But the panel said bilingual poll workers should be available “to any polling place with a significant number of voters who do not speak English,” a suggestion that is likely to concern Republicans who have complained that Obama formed the commission to drive up Democratic votes. Latino voters, who comprise 10 percent of the electorate, favored Obama by more than 40 percentage points over Mitt Romney in 2012.


“We discovered, as officials, experts and members of the public from across the country testified, that voters’ expectations are remarkably uniform and transcend differences of party and political perspective,” the 10-member commission wrote in the report’s cover letter. “The electorate seeks above all modern, efficient and responsive administrative performance in the conduct of elections.”


Many voters, particularly those living in poor neighborhoods, waited for hours to cast ballots in the 2012 election. In his reelection victory speech, Obama thanked “every American who participated in this election — whether you voted for the very first time or waited in line for a very long time.”


“By the way,” he added, “we have to fix that.”


Obama created the election commission in March, naming Benjamin L. Ginsberg and Robert F. Bauer as co-chairmen. The men served as the chief lawyers of the Romney and Obama presidential campaigns, respectively.


The panel only recommended changes, such as expanded online registration, that have already been implemented in some states.


David Becker, the director of the Pew Charitable Trusts’ Election Initiative, which provided research and data to the commission, said the recommendations have been successful in states but “have yet to reach a critical mass” nationally.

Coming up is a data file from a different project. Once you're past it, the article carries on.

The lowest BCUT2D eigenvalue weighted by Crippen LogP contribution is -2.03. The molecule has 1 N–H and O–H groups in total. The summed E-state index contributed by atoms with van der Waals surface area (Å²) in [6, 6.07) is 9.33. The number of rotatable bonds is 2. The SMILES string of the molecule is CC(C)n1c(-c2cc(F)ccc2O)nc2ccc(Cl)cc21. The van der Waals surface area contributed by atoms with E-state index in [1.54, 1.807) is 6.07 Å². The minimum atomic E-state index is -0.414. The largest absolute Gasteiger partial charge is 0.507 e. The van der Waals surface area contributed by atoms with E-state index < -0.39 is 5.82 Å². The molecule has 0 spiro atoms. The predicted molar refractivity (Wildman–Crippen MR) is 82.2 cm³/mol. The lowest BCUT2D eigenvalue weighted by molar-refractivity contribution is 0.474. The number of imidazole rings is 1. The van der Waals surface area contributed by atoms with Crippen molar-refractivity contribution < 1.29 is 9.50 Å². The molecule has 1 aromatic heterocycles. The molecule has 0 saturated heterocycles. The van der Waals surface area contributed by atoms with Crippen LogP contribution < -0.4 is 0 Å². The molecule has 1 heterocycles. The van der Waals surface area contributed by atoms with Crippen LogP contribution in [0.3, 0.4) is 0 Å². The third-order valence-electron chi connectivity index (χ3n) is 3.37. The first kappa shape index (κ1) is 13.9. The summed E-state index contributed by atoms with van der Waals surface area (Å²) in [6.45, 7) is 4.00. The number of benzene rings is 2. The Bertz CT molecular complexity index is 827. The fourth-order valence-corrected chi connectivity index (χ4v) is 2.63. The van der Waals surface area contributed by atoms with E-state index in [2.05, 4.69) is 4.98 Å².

“They wanted to see if there were a consensus of reforms successful at the state level that could be shared,” Becker said. “I think they wisely decided to focus on these tested reforms, carried out in red, blue and purple states.”


Behind the recommendations was a push to accelerate the use of technological advances to make voting easier and more efficient. Commissioners did not recommend a push for online voting because of continued security concerns.


The initial reaction to the recommendations from voter advocacy groups was largely positive. Laura W. Murphy, director of the American Civil Liberties Union’s Washington Legislative Office, said in a statement that “overall these are a series of recommendations that make sense” but that “we have to analyze them comprehensively both for their civil rights and privacy implications.”


Heather Gerken, a member of the Bipartisan Policy Center’s commission on political reform, said “it is often difficult to find agreement in this fraught political environment, particularly in the area of election administration.”


Obama called on Congress and local jurisdictions to help put the recommendations into place.


“No American should have to wait more than half an hour to vote,” Obama said. “And they should know, they should be confident that their vote is being properly counted and is secure.”


Read More


I cannot imagine why it requires 100+ pages to say something that could likely be condensed to one or two. I personally like the concise, half page “MoveToAmend.org” template for a Constitutional Amendment to overturn Citizens United……. one of the best ways I can imagine to restore the principle of one person, one vote in this country. Another is public financing of federal elections, whereby the small contributions of individuals are matched in some ratio with public funds.